Digging for Gold in Chandra's Archives

Oct
03

October is American Archives Month—a time to celebrate the importance of archives across the country. In honor of Archives Month, we're participating in a pan-Smithsonian blogathon. Throughout October we, and other blogs from across the Smithsonian, will be blogging about Chandra's rich archive of astronomical data, issues, and behind-the-scenes projects. Check out the RSS feed of blogathon posts from across the Smithsonian.

The Smithsonian will also be celebrating Archives Month with other activities, including an Archives Fair , a Facebook Q&A with Smithsonian archivists/conservationists, and live-streamed lectures.

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Summer at the Smithsonian Astrophysical Observatory in Cambridge, MA, is a perfect time for picking up projects that have been sitting on the back burner for a while. As activities slow down a bit, it's great to dig deeper into the Chandra data archive looking for a hidden gem; and when sifting through over 8 terabytes of data comprising more than 10,000 observations from one of NASA's "Great Observatories," you're bound to unearth more than a few.

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Living the High Life

Sep
28

NGC 281

High-mass stars are important because they are responsible for much of the energy pumped into our galaxy over its lifetime. Unfortunately, these stars are poorly understood because they are often found relatively far away and can be obscured by gas and dust. The star cluster NGC 281 is an exception to this rule. It is located about 9,200 light years from Earth and, remarkably, almost 1,000 light years above the plane of the Galaxy, giving astronomers a nearly unfettered view of the star formation within it.

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A very good year

Sep
27

The year 1905 was certainly a busy one for Albert Einstein. He had at least five papers published during that time. Not only would any scientist be proud to be so prolific, but Einstein was able to enjoy the fact these papers fundamentally changed the way we understood how the Universe worked.

Einstein
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How can we detect black holes?

Sep
19

Q: How can we detect black holes?

Black Hole

A: There are two basic ways we can detect whether there's a black hole. Black holes are, of course, dark by definition - not even light escapes them!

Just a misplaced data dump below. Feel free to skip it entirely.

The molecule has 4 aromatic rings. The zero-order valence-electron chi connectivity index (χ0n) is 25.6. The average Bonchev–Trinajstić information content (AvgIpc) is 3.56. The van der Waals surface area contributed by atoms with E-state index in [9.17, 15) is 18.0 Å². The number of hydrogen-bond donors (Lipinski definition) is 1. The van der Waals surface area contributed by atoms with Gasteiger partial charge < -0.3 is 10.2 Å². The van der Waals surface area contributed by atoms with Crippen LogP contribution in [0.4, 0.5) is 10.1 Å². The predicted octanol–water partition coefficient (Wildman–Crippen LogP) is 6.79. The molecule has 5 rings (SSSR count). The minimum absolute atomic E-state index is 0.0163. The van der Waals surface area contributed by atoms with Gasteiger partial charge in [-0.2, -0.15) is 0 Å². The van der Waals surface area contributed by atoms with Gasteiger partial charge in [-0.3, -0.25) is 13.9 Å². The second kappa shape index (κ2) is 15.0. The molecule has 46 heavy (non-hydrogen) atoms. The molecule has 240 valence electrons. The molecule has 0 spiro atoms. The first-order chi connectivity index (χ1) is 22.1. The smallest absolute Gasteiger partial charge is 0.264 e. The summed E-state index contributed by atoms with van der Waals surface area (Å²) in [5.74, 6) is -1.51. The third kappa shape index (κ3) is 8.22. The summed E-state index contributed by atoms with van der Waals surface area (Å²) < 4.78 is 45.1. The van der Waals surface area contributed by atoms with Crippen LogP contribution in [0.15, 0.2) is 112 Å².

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Star Blasts Planet With X-rays

Sep
13

CoRoT-2A

This graphic contains an image and illustration of a nearby star, named CoRoT-2a, which has a planet in close orbit around it. The separation between the star and planet is only about 3 percent of the distance between the Earth and the Sun, causing some exotic effects not seen in our solar system.

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Meet An Astronomy Intern: Jessica Brodsky

Sep
12

In this latest video blog, we sit down with Jessica Brodsky. Jessica is a student from Brown University who spent part of her summer doing detective work on the archive of Chandra images. Her task was to back fill the metadata into the Chandra images on chandra.si.edu. From her feedback, it was a useful experience, as Jessica's interests lie in digital assets management and web development. (We also heard that Jessica plans to take an astronomy course at Brown this year - awesome!).

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Highest Energies in the Smallest State

Sep
07

This morning, the High Energy Astrophysics Division (aka HEAD) meeting kicks off in Newport, RI. What is this, you might ask? Well, the American Astronomical Society, or AAS, is the country’s largest professional group for astronomers. And because it is so large, they have also created several subdivisions so that scientists of a particular bent can gather to talk about their areas of interest.

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NASA's Chandra Finds Nearest Pair of Supermassive Black Holes

Aug
31

NGC 3393

Evidence for a pair of supermassive black holes in a spiral galaxy has been found in data from NASA's Chandra X-ray Observatory. This main image is a composite of X-rays from Chandra (blue) and optical data from the Hubble Space Telescope (gold) of the spiral galaxy NGC 3393. Meanwhile, the inset box shows the central region of NGC 3993 as observed just by Chandra.

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Getting the Scoop on Space for Kids

Aug
31

This week, we're getting our foot in the door of an exciting new project. The European Southern Observatory has teamed up with the Universe Awareness project to produce kid-friendly versions of press releases on astronomy.

Space Scoop
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Meet an Astronomer: Joseph DePasquale

Aug
22

In this installment of our Meet An Astronomer video blog, we sit down with Joseph DePasquale. Joe is the Chandra science image processor who works hard to create the astronomy images that appear in press releases, on our web site, in print materials, and elsewhere. We think he has a pretty cool job, with a great combination of science and art.

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